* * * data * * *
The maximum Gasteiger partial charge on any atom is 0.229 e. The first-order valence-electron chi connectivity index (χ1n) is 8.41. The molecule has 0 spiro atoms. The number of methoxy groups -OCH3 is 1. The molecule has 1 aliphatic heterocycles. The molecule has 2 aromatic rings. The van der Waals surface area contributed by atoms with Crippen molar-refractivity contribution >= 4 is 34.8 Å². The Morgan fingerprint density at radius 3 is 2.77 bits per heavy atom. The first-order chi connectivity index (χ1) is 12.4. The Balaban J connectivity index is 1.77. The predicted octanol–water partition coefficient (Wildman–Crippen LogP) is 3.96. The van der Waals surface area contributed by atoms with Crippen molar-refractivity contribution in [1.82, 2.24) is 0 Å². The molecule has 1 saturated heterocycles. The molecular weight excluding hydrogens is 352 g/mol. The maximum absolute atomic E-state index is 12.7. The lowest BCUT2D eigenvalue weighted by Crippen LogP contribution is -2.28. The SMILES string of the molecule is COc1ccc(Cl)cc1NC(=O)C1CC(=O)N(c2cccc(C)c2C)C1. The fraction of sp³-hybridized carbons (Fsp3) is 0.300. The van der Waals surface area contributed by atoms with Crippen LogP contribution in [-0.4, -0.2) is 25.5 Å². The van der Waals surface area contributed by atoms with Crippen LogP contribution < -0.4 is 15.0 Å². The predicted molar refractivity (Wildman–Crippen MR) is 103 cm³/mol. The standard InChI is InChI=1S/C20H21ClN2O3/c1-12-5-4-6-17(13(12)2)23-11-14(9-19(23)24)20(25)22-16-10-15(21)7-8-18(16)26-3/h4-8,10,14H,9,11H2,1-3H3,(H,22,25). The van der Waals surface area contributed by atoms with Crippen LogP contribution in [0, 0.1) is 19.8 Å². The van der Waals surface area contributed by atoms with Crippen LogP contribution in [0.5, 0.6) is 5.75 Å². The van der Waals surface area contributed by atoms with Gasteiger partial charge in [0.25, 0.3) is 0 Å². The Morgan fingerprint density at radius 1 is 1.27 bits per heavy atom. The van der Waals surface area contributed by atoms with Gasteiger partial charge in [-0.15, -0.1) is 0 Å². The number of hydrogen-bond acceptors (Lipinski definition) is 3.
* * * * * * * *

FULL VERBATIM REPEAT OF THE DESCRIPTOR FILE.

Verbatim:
The maximum Gasteiger partial charge on any atom is 0.229 e. The first-order valence-electron chi connectivity index (χ1n) is 8.41. The molecule has 0 spiro atoms. The number of methoxy groups -OCH3 is 1. The molecule has 1 aliphatic heterocycles. The molecule has 2 aromatic rings. The van der Waals surface area contributed by atoms with Crippen molar-refractivity contribution >= 4 is 34.8 Å². The Morgan fingerprint density at radius 3 is 2.77 bits per heavy atom. The first-order chi connectivity index (χ1) is 12.4. The Balaban J connectivity index is 1.77. The predicted octanol–water partition coefficient (Wildman–Crippen LogP) is 3.96. The van der Waals surface area contributed by atoms with Crippen molar-refractivity contribution in [1.82, 2.24) is 0 Å². The molecule has 1 saturated heterocycles. The molecular weight excluding hydrogens is 352 g/mol. The maximum absolute atomic E-state index is 12.7. The lowest BCUT2D eigenvalue weighted by Crippen LogP contribution is -2.28. The SMILES string of the molecule is COc1ccc(Cl)cc1NC(=O)C1CC(=O)N(c2cccc(C)c2C)C1. The fraction of sp³-hybridized carbons (Fsp3) is 0.300. The van der Waals surface area contributed by atoms with Crippen LogP contribution in [-0.4, -0.2) is 25.5 Å². The van der Waals surface area contributed by atoms with Crippen LogP contribution < -0.4 is 15.0 Å². The predicted molar refractivity (Wildman–Crippen MR) is 103 cm³/mol. The standard InChI is InChI=1S/C20H21ClN2O3/c1-12-5-4-6-17(13(12)2)23-11-14(9-19(23)24)20(25)22-16-10-15(21)7-8-18(16)26-3/h4-8,10,14H,9,11H2,1-3H3,(H,22,25). The van der Waals surface area contributed by atoms with Crippen LogP contribution in [0, 0.1) is 19.8 Å². The van der Waals surface area contributed by atoms with Crippen LogP contribution in [0.5, 0.6) is 5.75 Å². The van der Waals surface area contributed by atoms with Gasteiger partial charge in [0.25, 0.3) is 0 Å². The Morgan fingerprint density at radius 1 is 1.27 bits per heavy atom. The van der Waals surface area contributed by atoms with Gasteiger partial charge in [-0.15, -0.1) is 0 Å². The number of hydrogen-bond acceptors (Lipinski definition) is 3.